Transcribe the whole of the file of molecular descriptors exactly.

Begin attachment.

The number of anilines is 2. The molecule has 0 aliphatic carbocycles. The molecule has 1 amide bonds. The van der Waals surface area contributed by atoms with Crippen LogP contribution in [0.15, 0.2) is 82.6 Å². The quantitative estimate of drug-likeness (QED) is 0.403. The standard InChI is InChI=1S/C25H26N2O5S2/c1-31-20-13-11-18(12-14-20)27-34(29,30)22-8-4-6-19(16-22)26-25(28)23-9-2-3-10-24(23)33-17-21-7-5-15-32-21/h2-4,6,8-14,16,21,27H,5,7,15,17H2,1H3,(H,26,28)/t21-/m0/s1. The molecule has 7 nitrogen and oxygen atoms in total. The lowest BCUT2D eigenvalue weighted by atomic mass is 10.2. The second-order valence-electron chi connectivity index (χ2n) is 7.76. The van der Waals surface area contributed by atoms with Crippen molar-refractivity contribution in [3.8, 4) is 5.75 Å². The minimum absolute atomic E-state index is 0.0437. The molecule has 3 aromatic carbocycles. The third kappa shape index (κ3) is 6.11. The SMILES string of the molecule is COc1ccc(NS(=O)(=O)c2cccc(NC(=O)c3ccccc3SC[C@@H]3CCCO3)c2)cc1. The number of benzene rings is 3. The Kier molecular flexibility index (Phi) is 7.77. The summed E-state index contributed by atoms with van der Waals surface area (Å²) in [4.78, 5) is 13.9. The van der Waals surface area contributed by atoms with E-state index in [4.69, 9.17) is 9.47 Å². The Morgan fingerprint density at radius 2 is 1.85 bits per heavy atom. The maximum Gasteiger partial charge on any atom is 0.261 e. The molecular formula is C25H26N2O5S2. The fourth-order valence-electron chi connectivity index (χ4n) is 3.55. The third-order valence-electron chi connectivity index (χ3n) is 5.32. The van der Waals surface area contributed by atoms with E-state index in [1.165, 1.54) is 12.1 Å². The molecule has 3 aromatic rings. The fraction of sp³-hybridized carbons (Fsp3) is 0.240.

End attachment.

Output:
The number of anilines is 2. The molecule has 0 aliphatic carbocycles. The molecule has 1 amide bonds. The van der Waals surface area contributed by atoms with Crippen LogP contribution in [0.15, 0.2) is 82.6 Å². The quantitative estimate of drug-likeness (QED) is 0.403. The standard InChI is InChI=1S/C25H26N2O5S2/c1-31-20-13-11-18(12-14-20)27-34(29,30)22-8-4-6-19(16-22)26-25(28)23-9-2-3-10-24(23)33-17-21-7-5-15-32-21/h2-4,6,8-14,16,21,27H,5,7,15,17H2,1H3,(H,26,28)/t21-/m0/s1. The molecule has 7 nitrogen and oxygen atoms in total. The lowest BCUT2D eigenvalue weighted by atomic mass is 10.2. The second-order valence-electron chi connectivity index (χ2n) is 7.76. The van der Waals surface area contributed by atoms with Crippen molar-refractivity contribution in [3.8, 4) is 5.75 Å². The minimum absolute atomic E-state index is 0.0437. The molecule has 3 aromatic carbocycles. The third kappa shape index (κ3) is 6.11. The SMILES string of the molecule is COc1ccc(NS(=O)(=O)c2cccc(NC(=O)c3ccccc3SC[C@@H]3CCCO3)c2)cc1. The number of benzene rings is 3. The Kier molecular flexibility index (Phi) is 7.77. The summed E-state index contributed by atoms with van der Waals surface area (Å²) in [4.78, 5) is 13.9. The van der Waals surface area contributed by atoms with E-state index in [4.69, 9.17) is 9.47 Å². The Morgan fingerprint density at radius 2 is 1.85 bits per heavy atom. The maximum Gasteiger partial charge on any atom is 0.261 e. The molecular formula is C25H26N2O5S2. The fourth-order valence-electron chi connectivity index (χ4n) is 3.55. The third-order valence-electron chi connectivity index (χ3n) is 5.32. The van der Waals surface area contributed by atoms with E-state index in [1.165, 1.54) is 12.1 Å². The molecule has 3 aromatic rings. The fraction of sp³-hybridized carbons (Fsp3) is 0.240.